The SGCI conference in New Orleans was a right bonanza.

Imagine over 1500 printmakers all partying in a town famous for its hedonism, fried food and jazz. Seriously, there are naked lap-dancers in the bars in the middle of the day!

It was amazing. The town is set on the banks of the Mississippi, a steamy grey thing.

Buildings are graceful and crumbling, and palm trees and huge spreading live oaks line the avenues, which still retain their French names.

Highlights for me were numerous. Willie Cole opened the conference with a keynote speech about his artistic practice which involves a method of mark making with a hot iron which he calls scorching, which in effect is a type of printed mark. His work was beautiful and playful, taking photographs of irons and making them into mask like faces, or using the ironed marks to make huge figure composites.

There was a great exhibition of prints by David Dreisbach, who was awarded the printmaker emeritus prize by the Southern Graphics council this year, in the Contemporary Arts Center.

I marveled at his narrative and compositional strength, all while tucking into perhaps the most delicious spread of food ever seen at a private view before. Appreciating art must be hungry work, seeing how much they’d laid out.

There were inspiring, ambitious and fantastic demonstrations especially the rubber stamp one by Sukha Worob who showed us how he cuts into foam board with a router set to 1/4″ depth and then fills the mould with a solution of silicone rubber composite called “Mold Max”

and some great silkscreen prints printed by Ernest Milsted with wallpaper paste and water soluble dyes in place of the traditional acrylics and medium, producing lovely prints all at a fraction of the cost.

There were some very impressive satellite events. I particularly liked Dirk Hagen’s broadside text speak haikus which he’d printed on letterpress and cardboard.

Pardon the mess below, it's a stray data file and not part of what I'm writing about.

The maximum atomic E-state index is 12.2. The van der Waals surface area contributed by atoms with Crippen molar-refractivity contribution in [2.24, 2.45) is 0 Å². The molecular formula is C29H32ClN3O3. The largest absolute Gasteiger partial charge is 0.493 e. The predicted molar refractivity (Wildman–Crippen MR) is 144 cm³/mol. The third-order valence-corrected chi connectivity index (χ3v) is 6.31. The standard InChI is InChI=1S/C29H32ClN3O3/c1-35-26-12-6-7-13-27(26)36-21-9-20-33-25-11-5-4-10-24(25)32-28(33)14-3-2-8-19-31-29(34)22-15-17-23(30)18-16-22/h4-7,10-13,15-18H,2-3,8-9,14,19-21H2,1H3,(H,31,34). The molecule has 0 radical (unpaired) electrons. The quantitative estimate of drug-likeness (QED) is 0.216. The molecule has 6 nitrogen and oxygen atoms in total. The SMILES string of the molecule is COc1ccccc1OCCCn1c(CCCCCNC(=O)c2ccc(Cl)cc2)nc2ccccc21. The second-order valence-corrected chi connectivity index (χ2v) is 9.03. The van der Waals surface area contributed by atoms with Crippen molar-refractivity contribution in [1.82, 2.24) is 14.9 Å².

A lovely show of prints about New Orleans and the floods in the hippily named Healing Centre.

A nice set of prints in various portfolios were displayed in the hotel conference venue on grey pinboards and rotated daily; some of these were delicate and beautiful.

Also Midwest Pressed had a great show of silkscreen monoprints which were installed as a huge panel of floating heads of famous figures, skulls or Chewbacca.

This is my friend Brian Lane, from Seattle, who looks  a bit like Chewie.

Most notable for me was the Carnival of Ink set in an old ironworks factory to the east of the main town. This was a riot of printmaking activity.

Drive-by-press  printed T-shirts with skateboards (just inked up and jammed through the press with a foam blanket).

The main event was run by Wolfbat Press, and involved hundreds of artists who spent the week of the conference decorating box cars with collaged prints which were paraded them through the town on St Patrick’s day before setting them on fire.

Several studios ran various fun fair style games such as “Wrassle a printmaker and win a print for a dollar” which had me in fits of laughter.

I presented a paper on movement in print in the International panel which got some good feedback, if you would like to read the article then please go this page here,

then showed the animations Shift and Lucid Mask, along with a selection of prints at the open portfolio session,

which was a great time to meet other printmakers whose work I admire

Like Ben Moreau’s gorgeous etchings

Some print genius Marcus Benavides

Michael Barnes

Mark Bovey

And oh so many more…!

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